The piriformis muscle is situated in the pelvis and is an important structure as the main nerve to the leg, the sciatic nerve, passes through it. Increase in size of the piriformis muscle, excessive spasm or variations in the manner in which the nerve passes through the muscle may result in leg pain, similar to sciatica. A radiologist may assist in this clinical setting by injecting a small dose of medication containing a paralysing agent under CT control. This inactivates the piriformis muscle for 3-6 months, without resulting in leg weakness or impaired activity. At this point, the muscle usually has wasted to result in improvement or resolution of symptoms. Once the medication wears off however, symptoms may recur, at which point the procedure is simply repeated. If symptoms are severe, then surgery may be required. For those patients wishing to proceed to surgery early, an injection may still be of use to first confirm the diagnosis, as the condition is often difficult to diagnose. A good response to an injection is a useful predictor of surgical success.
Lang AM., Botulinum toxin type B in piriformis syndrome. Am J Phys Med Rehabil. Mar;83(3):198-202. 2004
Thoracic Outlet Syndrome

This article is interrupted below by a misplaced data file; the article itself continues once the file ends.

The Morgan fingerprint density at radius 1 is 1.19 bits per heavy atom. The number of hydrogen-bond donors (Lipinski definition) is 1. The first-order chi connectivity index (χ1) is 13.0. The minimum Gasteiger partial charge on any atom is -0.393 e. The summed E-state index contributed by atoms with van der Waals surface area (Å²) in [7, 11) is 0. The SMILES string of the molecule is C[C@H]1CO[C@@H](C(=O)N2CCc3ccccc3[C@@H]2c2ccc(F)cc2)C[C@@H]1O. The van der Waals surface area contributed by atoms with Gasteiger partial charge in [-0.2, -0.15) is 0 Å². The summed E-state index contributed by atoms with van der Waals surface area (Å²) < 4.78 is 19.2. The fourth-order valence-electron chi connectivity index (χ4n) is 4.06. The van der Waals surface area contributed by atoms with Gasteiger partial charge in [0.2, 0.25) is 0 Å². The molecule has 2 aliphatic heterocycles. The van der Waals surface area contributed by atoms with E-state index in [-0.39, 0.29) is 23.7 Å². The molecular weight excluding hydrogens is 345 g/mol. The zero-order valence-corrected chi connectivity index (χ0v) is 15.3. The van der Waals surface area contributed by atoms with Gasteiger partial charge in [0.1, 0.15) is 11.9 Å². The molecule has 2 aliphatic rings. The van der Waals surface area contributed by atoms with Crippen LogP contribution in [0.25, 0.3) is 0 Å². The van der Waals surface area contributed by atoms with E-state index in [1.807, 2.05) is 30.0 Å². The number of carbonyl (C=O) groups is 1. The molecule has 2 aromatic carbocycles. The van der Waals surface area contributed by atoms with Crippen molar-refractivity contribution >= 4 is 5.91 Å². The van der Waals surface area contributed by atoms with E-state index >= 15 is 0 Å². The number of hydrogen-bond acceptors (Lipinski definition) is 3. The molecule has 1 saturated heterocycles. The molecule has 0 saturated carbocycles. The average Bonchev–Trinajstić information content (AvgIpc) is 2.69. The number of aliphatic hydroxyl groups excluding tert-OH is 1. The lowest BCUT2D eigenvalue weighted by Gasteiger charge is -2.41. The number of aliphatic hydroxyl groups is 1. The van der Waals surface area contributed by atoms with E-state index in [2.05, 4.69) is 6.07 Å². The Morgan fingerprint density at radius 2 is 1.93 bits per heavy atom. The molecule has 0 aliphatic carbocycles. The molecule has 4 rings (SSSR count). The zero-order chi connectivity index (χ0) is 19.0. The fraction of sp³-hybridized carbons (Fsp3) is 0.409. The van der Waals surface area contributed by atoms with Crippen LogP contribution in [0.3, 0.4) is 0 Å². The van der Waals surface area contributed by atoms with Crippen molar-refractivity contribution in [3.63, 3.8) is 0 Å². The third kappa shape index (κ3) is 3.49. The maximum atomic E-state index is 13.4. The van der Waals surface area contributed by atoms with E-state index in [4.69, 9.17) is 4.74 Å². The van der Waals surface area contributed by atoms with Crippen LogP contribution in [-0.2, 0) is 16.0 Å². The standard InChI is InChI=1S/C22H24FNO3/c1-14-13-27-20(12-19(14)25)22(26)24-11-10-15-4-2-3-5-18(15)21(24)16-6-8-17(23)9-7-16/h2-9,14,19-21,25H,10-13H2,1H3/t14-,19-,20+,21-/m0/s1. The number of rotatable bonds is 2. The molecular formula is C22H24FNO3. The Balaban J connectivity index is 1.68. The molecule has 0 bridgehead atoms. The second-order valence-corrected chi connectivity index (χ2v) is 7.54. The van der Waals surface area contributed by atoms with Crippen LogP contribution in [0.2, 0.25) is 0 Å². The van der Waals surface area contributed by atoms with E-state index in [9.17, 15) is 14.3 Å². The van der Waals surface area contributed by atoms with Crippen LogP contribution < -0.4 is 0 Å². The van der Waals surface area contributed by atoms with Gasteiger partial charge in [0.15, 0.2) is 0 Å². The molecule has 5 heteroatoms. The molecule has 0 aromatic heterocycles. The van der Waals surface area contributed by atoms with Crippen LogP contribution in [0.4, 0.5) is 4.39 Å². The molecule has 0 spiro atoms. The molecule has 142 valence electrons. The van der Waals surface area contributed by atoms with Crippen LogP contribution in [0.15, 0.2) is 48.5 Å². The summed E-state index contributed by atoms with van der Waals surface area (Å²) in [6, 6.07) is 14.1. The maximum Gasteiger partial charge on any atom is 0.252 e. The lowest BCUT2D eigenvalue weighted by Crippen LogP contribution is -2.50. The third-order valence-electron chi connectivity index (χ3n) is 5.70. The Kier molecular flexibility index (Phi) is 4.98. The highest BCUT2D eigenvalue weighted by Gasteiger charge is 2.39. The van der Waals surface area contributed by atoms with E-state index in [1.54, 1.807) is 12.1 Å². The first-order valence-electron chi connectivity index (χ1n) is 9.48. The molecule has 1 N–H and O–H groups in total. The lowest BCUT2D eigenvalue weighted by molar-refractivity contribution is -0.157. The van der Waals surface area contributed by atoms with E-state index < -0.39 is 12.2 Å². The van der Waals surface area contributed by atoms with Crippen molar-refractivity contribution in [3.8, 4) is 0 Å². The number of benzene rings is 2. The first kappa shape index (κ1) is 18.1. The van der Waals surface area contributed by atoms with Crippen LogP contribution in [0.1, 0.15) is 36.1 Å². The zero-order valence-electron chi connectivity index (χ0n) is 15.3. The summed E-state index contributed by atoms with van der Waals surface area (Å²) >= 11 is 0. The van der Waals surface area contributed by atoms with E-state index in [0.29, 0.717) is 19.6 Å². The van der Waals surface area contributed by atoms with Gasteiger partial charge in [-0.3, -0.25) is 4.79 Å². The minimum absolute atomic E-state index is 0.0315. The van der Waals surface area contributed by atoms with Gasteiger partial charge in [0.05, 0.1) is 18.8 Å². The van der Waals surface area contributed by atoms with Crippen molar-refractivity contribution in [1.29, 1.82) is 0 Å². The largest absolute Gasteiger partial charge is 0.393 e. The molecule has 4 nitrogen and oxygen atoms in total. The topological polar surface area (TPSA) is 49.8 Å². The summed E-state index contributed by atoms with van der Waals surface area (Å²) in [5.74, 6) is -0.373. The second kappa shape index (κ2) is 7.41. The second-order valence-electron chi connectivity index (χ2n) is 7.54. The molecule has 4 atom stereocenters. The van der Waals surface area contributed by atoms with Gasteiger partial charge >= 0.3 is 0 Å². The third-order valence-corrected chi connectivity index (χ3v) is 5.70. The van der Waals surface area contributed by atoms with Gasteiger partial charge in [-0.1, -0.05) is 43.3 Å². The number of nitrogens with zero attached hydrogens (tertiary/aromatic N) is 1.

Spasm of muscles in the neck, usually the scalenus anterior or medius muscles, may result in poor circulation to the hand and unusual neurological symptoms. This is characteristic of the condition known as thoracic outlet syndrome. By using ultrasound or CT guidance to selectively inject these muscle with paralysing medication, the muscles are paralysed for 6 months. This can be curative, however, in many instances the pain can recur once the medication ceases to work. As for piriformis syndrome, the injection is still useful as it predicts which patients are more likely to respond to surgery.
Danielson K, Odderson IR. Botulinum toxin type A improves blood flow in vascular thoracic outlet syndrome. Am J Phys Med Rehabil 87(11):956-9, 2008
Jordan SE, Ahn SS, Freischlag JA, Gelabert HA, Machleder HI. Selective botulinum chemodenervation of the scalene muscles for treatment of neurogenic thoracic outlet syndrome. Ann Vasc Surg 14(4):365-9, 2000